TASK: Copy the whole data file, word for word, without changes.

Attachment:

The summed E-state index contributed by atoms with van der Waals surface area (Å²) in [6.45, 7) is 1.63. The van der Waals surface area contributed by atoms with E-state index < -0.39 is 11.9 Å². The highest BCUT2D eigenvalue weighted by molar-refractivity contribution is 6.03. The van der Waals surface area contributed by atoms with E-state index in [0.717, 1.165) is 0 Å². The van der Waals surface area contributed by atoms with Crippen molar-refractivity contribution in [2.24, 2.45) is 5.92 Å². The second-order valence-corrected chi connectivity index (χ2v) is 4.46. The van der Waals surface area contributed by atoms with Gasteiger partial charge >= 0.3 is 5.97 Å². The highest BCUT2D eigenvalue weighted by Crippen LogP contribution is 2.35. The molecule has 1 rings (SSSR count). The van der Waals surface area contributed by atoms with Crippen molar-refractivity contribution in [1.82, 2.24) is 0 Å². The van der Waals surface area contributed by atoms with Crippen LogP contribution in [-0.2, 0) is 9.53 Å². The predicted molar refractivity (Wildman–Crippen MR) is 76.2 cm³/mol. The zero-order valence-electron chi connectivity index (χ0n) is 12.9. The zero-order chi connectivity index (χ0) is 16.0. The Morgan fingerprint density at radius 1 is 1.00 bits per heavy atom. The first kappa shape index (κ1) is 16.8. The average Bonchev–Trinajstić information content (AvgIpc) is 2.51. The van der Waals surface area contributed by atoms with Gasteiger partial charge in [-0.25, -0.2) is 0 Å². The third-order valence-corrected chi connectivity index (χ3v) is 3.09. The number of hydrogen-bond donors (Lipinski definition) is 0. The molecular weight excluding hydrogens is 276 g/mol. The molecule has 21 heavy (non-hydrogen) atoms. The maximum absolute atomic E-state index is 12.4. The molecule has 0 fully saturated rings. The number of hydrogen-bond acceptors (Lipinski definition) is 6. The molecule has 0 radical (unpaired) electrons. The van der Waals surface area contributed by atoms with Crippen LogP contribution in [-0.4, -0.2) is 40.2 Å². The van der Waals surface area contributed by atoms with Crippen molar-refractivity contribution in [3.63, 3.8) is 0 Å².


The summed E-state index contributed by atoms with van der Waals surface area (Å²) in [6.45, 7) is 1.63. The van der Waals surface area contributed by atoms with E-state index < -0.39 is 11.9 Å². The highest BCUT2D eigenvalue weighted by molar-refractivity contribution is 6.03. The van der Waals surface area contributed by atoms with E-state index in [0.717, 1.165) is 0 Å². The van der Waals surface area contributed by atoms with Crippen molar-refractivity contribution in [2.24, 2.45) is 5.92 Å². The second-order valence-corrected chi connectivity index (χ2v) is 4.46. The van der Waals surface area contributed by atoms with Gasteiger partial charge >= 0.3 is 5.97 Å². The highest BCUT2D eigenvalue weighted by Crippen LogP contribution is 2.35. The molecule has 1 rings (SSSR count). The van der Waals surface area contributed by atoms with Crippen molar-refractivity contribution in [1.82, 2.24) is 0 Å². The van der Waals surface area contributed by atoms with Crippen LogP contribution in [-0.2, 0) is 9.53 Å². The predicted molar refractivity (Wildman–Crippen MR) is 76.2 cm³/mol. The zero-order valence-electron chi connectivity index (χ0n) is 12.9. The zero-order chi connectivity index (χ0) is 16.0. The Morgan fingerprint density at radius 1 is 1.00 bits per heavy atom. The first kappa shape index (κ1) is 16.8. The average Bonchev–Trinajstić information content (AvgIpc) is 2.51. The van der Waals surface area contributed by atoms with Gasteiger partial charge in [-0.25, -0.2) is 0 Å². The third-order valence-corrected chi connectivity index (χ3v) is 3.09. The number of hydrogen-bond donors (Lipinski definition) is 0. The molecular weight excluding hydrogens is 276 g/mol. The molecule has 21 heavy (non-hydrogen) atoms. The maximum absolute atomic E-state index is 12.4. The molecule has 0 fully saturated rings. The number of hydrogen-bond acceptors (Lipinski definition) is 6. The molecule has 0 radical (unpaired) electrons. The van der Waals surface area contributed by atoms with Crippen LogP contribution in [-0.4, -0.2) is 40.2 Å². The van der Waals surface area contributed by atoms with Crippen molar-refractivity contribution in [3.63, 3.8) is 0 Å².